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Deanhill, Turner Place, Kilmarnock

A Category C Listed Building in Kilmarnock, East Ayrshire

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Latitude: 55.6203 / 55°37'13"N

Longitude: -4.4909 / 4°29'27"W

OS Eastings: 243239

OS Northings: 639115

OS Grid: NS432391

Mapcode National: GBR 3H.LS7H

Mapcode Global: WH3Q3.ZZNS

Plus Code: 9C7QJGC5+4J

Entry Name: Deanhill, Turner Place, Kilmarnock

Listing Name: Turner Place, Deanhill

Listing Date: 3 July 1980

Category: C

Source: Historic Scotland

Source ID: 380662

Historic Scotland Designation Reference: LB35970

Building Class: Cultural

Location: Kilmarnock

County: East Ayrshire

Town: Kilmarnock

Electoral Ward: Kilmarnock East and Hurlford

Traditional County: Ayrshire

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Circa 1870. 2-storey, 3-bay, double pile rectangular-plan Gothic villa. Coursed snecked ashlar with polished dressings and off-set base course. Windows with chamfered heads and sloped cills. Crowstepped end gables with kneelers or waterspouts.

S (PRINCIPAL) ELEVATION: slightly advanced central gabled bay containing projecting cast-iron porch: paired columns with stained glass in-fill and rosette header supporting solid curved brackets, in turn supporting ornate piended semi-glazed porch roof; 3 painted stone steps leading to stop chamfered door surround with wrought-iron bell push on right. 2-leaf timber door with rectangular fanlight above inscribed Deanhill (leading to inner door); above: carved stone panel with thistle relief contained within hoodmould shaped to follow form of porch (later lion's head mask to right, lion's head planter to left). Window to 1st floor centre with gun loop detail within arched hoodmould above; lion's head water spout to right; pointed stone finial surmounting. Regularly placed bay to left with carved semi-circular plaque above, arched hoodmould joining band course with 1st floor window above. 2-storey, 3-light canted bay battlemented bay to right with crossed gun loop detail to gablehead of main building, pointed stone finial surmounting. E elevation outbuilding adjoining ground floor of right return with central window and further pair of single storey gable ended outbuildings to right: pair of sliding timber doors to centre with ornamental lion's head mask to gablehead; later lean-to glass house with central door to right gable and arched window to gablehead with stack.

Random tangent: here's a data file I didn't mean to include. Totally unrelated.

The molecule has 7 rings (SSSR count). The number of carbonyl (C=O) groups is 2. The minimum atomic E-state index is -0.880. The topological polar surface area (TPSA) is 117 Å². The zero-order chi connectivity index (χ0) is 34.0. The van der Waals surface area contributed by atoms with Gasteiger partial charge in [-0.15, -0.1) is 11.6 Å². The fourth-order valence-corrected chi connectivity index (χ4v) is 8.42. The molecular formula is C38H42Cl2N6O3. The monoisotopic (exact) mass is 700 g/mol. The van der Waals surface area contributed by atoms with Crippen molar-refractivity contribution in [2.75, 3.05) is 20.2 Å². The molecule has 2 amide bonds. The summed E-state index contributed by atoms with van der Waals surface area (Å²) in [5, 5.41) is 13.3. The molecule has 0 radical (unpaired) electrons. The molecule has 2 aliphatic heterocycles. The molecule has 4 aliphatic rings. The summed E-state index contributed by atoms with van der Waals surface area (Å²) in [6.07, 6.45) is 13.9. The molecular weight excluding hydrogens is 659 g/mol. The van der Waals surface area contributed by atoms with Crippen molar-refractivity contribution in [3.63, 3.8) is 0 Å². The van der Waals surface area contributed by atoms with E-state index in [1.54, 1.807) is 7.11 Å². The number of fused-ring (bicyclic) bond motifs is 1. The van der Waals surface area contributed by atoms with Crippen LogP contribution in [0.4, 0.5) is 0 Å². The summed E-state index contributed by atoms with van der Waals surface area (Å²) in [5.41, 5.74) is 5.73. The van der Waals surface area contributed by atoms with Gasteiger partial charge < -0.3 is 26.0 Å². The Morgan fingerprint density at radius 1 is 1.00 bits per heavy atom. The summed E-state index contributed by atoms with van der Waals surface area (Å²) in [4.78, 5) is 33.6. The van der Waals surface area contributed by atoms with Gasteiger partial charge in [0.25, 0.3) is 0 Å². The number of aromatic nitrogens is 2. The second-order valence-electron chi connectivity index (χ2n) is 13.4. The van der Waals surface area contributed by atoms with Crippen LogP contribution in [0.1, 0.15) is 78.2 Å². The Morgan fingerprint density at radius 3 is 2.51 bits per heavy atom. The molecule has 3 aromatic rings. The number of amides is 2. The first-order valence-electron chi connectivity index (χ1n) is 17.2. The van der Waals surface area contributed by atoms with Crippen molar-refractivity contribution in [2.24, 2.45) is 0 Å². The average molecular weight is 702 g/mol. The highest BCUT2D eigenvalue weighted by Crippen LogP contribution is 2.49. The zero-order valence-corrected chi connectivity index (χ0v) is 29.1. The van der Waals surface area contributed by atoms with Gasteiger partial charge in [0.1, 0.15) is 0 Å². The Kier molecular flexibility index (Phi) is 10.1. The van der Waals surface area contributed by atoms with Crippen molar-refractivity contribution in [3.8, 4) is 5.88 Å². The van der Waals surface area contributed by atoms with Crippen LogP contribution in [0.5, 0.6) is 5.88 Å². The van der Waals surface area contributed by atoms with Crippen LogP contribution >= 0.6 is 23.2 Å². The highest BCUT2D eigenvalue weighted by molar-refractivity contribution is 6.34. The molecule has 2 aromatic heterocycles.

E ELEVATION: M-gabled with single storey, battlemented and crowstepped outbuilding abutting ground floor of elevation; 1st floor: single window to left of left gable, pair of windows to right gable.

N (REAR) ELEVATION: central modern entrance porch with door and glazed window in right return, blind wall to right on main building; 3 regularly placed windows to 1st floor: central window elongated for staircase, right window in gable end with blind gable head above.

W ELEVATION: 2-storey, 3-bay with right hand bays in gable end. Paired windows to both storeys left; to right: ground floor window with blind plaque above and ornate hoodmoulding forming 1st floor cill set-off, rectangular window to 1st floor with triangular inset pediment with label-stopped hoodmould and curved finial with star surmounting, further ornate pointed finial to gablehead.

Replacement 4-pane timber sash and case windows to principal windows, some narrow 2-pane windows and multi-paned window with fanned panes above to elongated staircase window. Piended grey slate roof with crested black and red ridge tiles. Concealed rainwater goods with stone Lion's head waterspout to S (PRINCIPAL) ELEVATION and waterspout putt to SE angle of main gable, replacement plastic rainwater goods to rear, painted cast-iron rainwater goods to E elevation. Gablehead stacks to E elevation with projecting neck copes and triple octagonal cans.

INTERIOR: retains period features including wood panelling and semi-glazed door to entrance hall, cornices, picture rails, and original timber staircase.

Statement of Interest

Sited on a hill overlooking Beansburn's Dean Park, Turner Place was named after Fredrick and Joseph Turner who were Factors to the Duke of Portland. Originally the Place consisted of a row of single storey cottages for retired estate workers. Now the quite cul-de-sac is dominated by Deanhill and it neighbour Highfield (listed separately), the former manse for the Laigh Kirk, now a retirement home. The earliest recording of Dean Hill appears on the 1868 map, although it would appear the house was somewhat further along Dean Road. The Deanhill we see today appears on the 1896 map at the top of the wooded sloped hillside leading into Dean Park. Still in private residential use, Deanhill has been divided into 2 flats. A good range of outhouses survive, as does a polychromatic brick walled garden to the rear of the property.

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